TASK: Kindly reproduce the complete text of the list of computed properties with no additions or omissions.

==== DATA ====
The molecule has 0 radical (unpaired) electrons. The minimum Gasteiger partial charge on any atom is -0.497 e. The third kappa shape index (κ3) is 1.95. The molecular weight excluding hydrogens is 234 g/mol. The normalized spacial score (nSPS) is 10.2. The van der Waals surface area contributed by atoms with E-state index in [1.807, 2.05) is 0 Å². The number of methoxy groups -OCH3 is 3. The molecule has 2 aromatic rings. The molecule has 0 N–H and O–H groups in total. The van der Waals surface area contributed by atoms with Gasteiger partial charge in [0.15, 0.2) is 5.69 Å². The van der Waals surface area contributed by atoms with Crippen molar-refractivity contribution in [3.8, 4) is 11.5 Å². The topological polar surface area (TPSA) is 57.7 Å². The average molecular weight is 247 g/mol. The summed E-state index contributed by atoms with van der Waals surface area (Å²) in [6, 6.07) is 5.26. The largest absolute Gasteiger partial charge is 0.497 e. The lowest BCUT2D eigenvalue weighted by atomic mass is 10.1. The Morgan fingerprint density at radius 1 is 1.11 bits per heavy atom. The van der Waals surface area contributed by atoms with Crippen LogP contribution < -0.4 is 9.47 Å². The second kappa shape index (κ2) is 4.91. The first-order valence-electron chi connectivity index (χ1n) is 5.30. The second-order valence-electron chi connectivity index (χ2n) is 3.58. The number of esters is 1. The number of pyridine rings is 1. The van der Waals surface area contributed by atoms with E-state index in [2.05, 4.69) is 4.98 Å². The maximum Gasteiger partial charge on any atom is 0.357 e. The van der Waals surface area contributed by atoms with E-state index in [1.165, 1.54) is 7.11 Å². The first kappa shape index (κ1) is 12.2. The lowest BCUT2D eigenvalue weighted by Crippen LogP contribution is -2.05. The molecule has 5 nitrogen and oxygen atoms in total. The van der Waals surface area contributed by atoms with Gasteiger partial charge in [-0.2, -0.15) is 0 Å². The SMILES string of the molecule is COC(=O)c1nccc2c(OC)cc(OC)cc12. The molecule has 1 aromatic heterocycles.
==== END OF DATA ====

The molecule has 0 radical (unpaired) electrons. The minimum Gasteiger partial charge on any atom is -0.497 e. The third kappa shape index (κ3) is 1.95. The molecular weight excluding hydrogens is 234 g/mol. The normalized spacial score (nSPS) is 10.2. The van der Waals surface area contributed by atoms with E-state index in [1.807, 2.05) is 0 Å². The number of methoxy groups -OCH3 is 3. The molecule has 2 aromatic rings. The molecule has 0 N–H and O–H groups in total. The van der Waals surface area contributed by atoms with Gasteiger partial charge in [0.15, 0.2) is 5.69 Å². The van der Waals surface area contributed by atoms with Crippen molar-refractivity contribution in [3.8, 4) is 11.5 Å². The topological polar surface area (TPSA) is 57.7 Å². The average molecular weight is 247 g/mol. The summed E-state index contributed by atoms with van der Waals surface area (Å²) in [6, 6.07) is 5.26. The largest absolute Gasteiger partial charge is 0.497 e. The lowest BCUT2D eigenvalue weighted by atomic mass is 10.1. The Morgan fingerprint density at radius 1 is 1.11 bits per heavy atom. The van der Waals surface area contributed by atoms with Crippen LogP contribution < -0.4 is 9.47 Å². The second kappa shape index (κ2) is 4.91. The first-order valence-electron chi connectivity index (χ1n) is 5.30. The second-order valence-electron chi connectivity index (χ2n) is 3.58. The number of esters is 1. The number of pyridine rings is 1. The van der Waals surface area contributed by atoms with E-state index in [2.05, 4.69) is 4.98 Å². The maximum Gasteiger partial charge on any atom is 0.357 e. The van der Waals surface area contributed by atoms with E-state index in [1.165, 1.54) is 7.11 Å². The first kappa shape index (κ1) is 12.2. The lowest BCUT2D eigenvalue weighted by Crippen LogP contribution is -2.05. The molecule has 5 nitrogen and oxygen atoms in total. The van der Waals surface area contributed by atoms with Gasteiger partial charge in [-0.2, -0.15) is 0 Å². The SMILES string of the molecule is COC(=O)c1nccc2c(OC)cc(OC)cc12. The molecule has 1 aromatic heterocycles.